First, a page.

RICHMOND — Across the nation, from state houses to kitchen tables, a conversation is brewing about the number of people America incarcerates, how those people are treated once they’re in the system, and the struggle to appropriately handle those who need restrictive housing. When Virginia instituted in 2011 an innovative program to give state inmates pathways out of restrictive prison housing, 511 offenders were housed in administrative segregation, whether for their protection or the protection of others. Four years later, only 160 offenders remain.
Virginia was nationally recognized in 2013 for transforming the state’s toughest prisons with wide sweeping culture change, including new opportunities for high-risk offenders to earn their way to lower security level prisons. The Virginia Department of Corrections’ (VADOC) innovative Administrative Step-Down program, partnering Red Onion State Prison (ROSP) with neighboring Wallens Ridge State Prison, received the State Transformation in Action (STAR) Award from the Council of State Government’s Southern Legislative Conference.
The Step-Down initiative allows offenders in restrictive housing more step-by-step opportunities to earn their way to a lower security status and lower security prisons. In the four years since the Step-Down program began, more than 350 restrictive housing offenders have participated in the program. To date, only nine offenders enrolled in the program have had a setback resulting in their return to restrictive housing.
“It’s in everyone’s best interests – offenders, staff, and the public – for these high-risk offenders to participate in programs and move into the general prison population before they are released back to our communities,” said VADOC Director Harold Clarke. “Further, the Step-Down program is important even for offenders with life sentences; they are contributing members of the prison community and they have a real effect on the men who are going back out into the public.”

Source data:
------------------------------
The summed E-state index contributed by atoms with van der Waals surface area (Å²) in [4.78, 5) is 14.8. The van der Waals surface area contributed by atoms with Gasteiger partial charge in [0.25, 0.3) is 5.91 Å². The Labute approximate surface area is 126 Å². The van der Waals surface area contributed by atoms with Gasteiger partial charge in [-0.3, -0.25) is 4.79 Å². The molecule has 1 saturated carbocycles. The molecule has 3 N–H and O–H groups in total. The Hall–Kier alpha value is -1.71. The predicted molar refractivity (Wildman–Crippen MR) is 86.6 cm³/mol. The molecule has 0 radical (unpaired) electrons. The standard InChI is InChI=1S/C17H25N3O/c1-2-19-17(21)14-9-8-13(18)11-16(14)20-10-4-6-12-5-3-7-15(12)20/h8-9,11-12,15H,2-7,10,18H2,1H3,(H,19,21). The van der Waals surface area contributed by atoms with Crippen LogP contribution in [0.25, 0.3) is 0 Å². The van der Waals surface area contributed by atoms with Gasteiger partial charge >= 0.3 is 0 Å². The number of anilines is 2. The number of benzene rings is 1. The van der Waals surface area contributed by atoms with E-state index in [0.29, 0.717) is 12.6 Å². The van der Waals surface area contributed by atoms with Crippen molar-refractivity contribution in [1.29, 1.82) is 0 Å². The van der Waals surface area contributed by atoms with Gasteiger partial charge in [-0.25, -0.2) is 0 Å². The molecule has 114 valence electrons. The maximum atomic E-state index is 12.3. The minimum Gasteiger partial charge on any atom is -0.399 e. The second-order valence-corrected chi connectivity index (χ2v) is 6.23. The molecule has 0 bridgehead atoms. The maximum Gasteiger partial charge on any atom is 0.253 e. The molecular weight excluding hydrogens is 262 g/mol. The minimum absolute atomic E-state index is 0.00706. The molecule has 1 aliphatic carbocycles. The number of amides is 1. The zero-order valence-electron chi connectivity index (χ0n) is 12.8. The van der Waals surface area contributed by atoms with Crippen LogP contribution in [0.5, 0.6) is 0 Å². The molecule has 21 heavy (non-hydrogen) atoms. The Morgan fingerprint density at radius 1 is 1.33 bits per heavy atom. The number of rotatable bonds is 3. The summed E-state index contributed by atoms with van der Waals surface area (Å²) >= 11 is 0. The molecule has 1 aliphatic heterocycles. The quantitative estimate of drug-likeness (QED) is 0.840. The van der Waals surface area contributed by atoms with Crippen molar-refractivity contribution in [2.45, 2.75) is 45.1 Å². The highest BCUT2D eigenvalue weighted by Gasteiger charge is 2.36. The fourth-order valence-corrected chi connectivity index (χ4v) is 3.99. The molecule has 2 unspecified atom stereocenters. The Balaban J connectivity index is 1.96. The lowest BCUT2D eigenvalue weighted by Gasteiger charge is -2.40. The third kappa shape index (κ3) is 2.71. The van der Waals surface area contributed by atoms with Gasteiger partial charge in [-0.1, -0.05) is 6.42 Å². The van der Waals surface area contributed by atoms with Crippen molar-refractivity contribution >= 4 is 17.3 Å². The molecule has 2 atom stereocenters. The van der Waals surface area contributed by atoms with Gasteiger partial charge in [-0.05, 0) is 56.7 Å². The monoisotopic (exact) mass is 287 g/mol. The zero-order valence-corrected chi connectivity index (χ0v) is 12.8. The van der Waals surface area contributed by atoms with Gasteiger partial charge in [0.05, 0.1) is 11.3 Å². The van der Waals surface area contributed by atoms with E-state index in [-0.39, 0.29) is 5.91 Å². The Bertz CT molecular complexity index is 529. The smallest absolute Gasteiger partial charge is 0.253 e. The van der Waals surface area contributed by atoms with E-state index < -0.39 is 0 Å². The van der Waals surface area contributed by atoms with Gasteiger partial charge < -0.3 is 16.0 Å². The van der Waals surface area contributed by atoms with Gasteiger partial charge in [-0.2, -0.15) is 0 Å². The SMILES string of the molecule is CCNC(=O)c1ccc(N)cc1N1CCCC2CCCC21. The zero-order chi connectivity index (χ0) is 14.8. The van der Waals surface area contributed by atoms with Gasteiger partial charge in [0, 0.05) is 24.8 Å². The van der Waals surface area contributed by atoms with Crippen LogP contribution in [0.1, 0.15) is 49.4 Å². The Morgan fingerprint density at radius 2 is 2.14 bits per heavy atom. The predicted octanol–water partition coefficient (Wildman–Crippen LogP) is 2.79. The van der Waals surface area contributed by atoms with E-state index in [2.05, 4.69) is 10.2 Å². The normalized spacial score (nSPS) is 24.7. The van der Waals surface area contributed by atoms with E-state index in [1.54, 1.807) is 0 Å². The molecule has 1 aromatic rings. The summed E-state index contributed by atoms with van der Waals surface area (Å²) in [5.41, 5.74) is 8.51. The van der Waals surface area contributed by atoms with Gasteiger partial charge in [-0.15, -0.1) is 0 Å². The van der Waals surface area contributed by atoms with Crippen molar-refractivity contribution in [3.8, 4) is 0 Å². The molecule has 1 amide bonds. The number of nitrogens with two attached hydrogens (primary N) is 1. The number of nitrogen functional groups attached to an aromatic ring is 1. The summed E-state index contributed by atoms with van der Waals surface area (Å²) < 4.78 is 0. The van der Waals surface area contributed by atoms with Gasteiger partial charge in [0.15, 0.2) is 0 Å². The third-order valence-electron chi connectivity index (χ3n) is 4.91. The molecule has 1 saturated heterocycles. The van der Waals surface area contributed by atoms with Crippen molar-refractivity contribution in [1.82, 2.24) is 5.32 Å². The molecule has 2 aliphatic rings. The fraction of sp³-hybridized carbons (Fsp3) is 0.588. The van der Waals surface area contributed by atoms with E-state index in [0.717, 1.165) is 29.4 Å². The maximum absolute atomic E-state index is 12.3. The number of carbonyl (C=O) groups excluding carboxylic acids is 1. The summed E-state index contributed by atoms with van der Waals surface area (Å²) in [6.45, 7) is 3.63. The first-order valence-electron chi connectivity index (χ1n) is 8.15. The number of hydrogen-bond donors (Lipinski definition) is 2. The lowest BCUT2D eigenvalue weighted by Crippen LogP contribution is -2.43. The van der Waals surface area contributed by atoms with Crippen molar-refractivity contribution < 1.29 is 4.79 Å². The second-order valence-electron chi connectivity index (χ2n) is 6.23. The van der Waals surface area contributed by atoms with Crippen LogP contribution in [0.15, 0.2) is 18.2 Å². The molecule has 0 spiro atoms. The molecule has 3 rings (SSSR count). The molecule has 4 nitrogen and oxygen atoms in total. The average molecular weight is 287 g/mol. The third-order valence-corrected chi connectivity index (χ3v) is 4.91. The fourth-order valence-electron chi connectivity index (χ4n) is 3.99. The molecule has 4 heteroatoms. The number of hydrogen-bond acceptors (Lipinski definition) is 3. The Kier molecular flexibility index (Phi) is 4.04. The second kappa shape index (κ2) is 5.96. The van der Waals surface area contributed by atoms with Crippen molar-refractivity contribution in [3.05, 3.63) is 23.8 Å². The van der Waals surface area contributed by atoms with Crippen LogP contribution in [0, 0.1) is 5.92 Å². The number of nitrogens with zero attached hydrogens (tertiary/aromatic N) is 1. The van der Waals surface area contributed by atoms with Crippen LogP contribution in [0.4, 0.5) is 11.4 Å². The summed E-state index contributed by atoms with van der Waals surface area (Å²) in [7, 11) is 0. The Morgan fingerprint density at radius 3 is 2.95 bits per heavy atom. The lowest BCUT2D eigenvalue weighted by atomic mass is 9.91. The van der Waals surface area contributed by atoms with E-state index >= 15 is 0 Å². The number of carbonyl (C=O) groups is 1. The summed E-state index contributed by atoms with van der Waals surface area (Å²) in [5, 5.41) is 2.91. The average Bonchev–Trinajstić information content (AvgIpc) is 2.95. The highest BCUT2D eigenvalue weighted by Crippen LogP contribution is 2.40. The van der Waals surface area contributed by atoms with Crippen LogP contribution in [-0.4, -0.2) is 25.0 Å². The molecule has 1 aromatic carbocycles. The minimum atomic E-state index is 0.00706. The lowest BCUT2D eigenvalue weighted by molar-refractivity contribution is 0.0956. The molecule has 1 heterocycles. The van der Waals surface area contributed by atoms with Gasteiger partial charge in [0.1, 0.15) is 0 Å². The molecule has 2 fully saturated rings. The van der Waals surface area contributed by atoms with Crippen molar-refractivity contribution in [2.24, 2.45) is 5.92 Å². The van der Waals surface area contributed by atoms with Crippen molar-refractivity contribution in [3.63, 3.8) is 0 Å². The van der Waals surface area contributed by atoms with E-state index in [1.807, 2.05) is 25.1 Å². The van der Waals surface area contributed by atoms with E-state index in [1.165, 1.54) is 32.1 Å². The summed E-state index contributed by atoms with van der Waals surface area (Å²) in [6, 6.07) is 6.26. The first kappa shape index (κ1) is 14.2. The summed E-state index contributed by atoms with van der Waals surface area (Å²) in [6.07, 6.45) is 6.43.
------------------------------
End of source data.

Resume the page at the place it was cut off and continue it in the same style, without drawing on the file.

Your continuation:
The vast majority of Virginia’s offenders (around 90 percent) will be released back to the community at some point. In 2010 and 2011, before the Step Down program began in earnest, 50 and 58 (respectively) VADOC offenders were released straight from restrictive housing to the community. In 2012, there were 21 such releases and in 2013 there were 11. In 2014, only four individuals were released straight from restrictive housing. So far in 2015, only two have been released straight from restrictive housing.
“We have seen incredible progress on the part of so many men in this program,” said VADOC Reentry and Programs Director Scott Richeson. “We have based our programming on evidence based practices involving strategies to motivate participation and using cognitive behavioral programming for participants to learn new ways to think, make decisions and behave pro-socially. We also have a number of offenders at any given time who refuse to move out of restrictive housing. These are people who, for a variety of reasons, do not want to live and interact with the hundreds of other men in prison. We continue to look for strategies, programs and earned incentives to encourage their participation in the step down process. We recognize that due to safety concerns, there will always be some offenders who require restrictive housing management but we want that number to be as low as possible.”
“After going through the Step Down program, some of these men are participating in educational programs and performing prison jobs for the first time in years,” said Clarke. “Not only has this been good for the offenders, but the staff at these high-security prisons report that they feel safer and less stressed at work.” This program exemplifies the VADOC’s mission to increase long term public safety through strategies that reduce offenders’ criminal risks.
More information on the VADOC can be found at www.vadoc.virginia.gov.